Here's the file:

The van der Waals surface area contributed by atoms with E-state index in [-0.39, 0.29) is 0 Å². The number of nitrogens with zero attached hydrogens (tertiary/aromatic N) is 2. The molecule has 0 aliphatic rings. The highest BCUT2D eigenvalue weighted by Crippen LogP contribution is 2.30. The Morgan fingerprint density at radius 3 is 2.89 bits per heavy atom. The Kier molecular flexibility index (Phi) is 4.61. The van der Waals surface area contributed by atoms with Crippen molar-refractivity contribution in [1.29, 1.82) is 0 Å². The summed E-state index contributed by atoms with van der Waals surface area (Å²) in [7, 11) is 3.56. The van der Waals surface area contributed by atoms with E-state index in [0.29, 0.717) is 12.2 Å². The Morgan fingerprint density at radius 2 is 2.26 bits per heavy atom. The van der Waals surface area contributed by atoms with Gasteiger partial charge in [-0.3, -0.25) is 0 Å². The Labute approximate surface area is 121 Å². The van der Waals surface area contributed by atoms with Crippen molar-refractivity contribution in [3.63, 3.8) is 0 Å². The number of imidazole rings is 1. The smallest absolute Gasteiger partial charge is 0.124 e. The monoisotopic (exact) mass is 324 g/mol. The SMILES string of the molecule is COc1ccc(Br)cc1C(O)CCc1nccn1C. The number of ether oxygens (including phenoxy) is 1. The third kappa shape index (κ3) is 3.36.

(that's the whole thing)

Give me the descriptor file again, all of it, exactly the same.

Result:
The van der Waals surface area contributed by atoms with E-state index in [-0.39, 0.29) is 0 Å². The number of nitrogens with zero attached hydrogens (tertiary/aromatic N) is 2. The molecule has 0 aliphatic rings. The highest BCUT2D eigenvalue weighted by Crippen LogP contribution is 2.30. The Morgan fingerprint density at radius 3 is 2.89 bits per heavy atom. The Kier molecular flexibility index (Phi) is 4.61. The van der Waals surface area contributed by atoms with Crippen molar-refractivity contribution in [1.29, 1.82) is 0 Å². The summed E-state index contributed by atoms with van der Waals surface area (Å²) in [7, 11) is 3.56. The van der Waals surface area contributed by atoms with E-state index in [0.29, 0.717) is 12.2 Å². The Morgan fingerprint density at radius 2 is 2.26 bits per heavy atom. The van der Waals surface area contributed by atoms with Gasteiger partial charge in [-0.3, -0.25) is 0 Å². The Labute approximate surface area is 121 Å². The van der Waals surface area contributed by atoms with Crippen molar-refractivity contribution in [3.63, 3.8) is 0 Å². The number of imidazole rings is 1. The smallest absolute Gasteiger partial charge is 0.124 e. The monoisotopic (exact) mass is 324 g/mol. The SMILES string of the molecule is COc1ccc(Br)cc1C(O)CCc1nccn1C. The number of ether oxygens (including phenoxy) is 1. The third kappa shape index (κ3) is 3.36.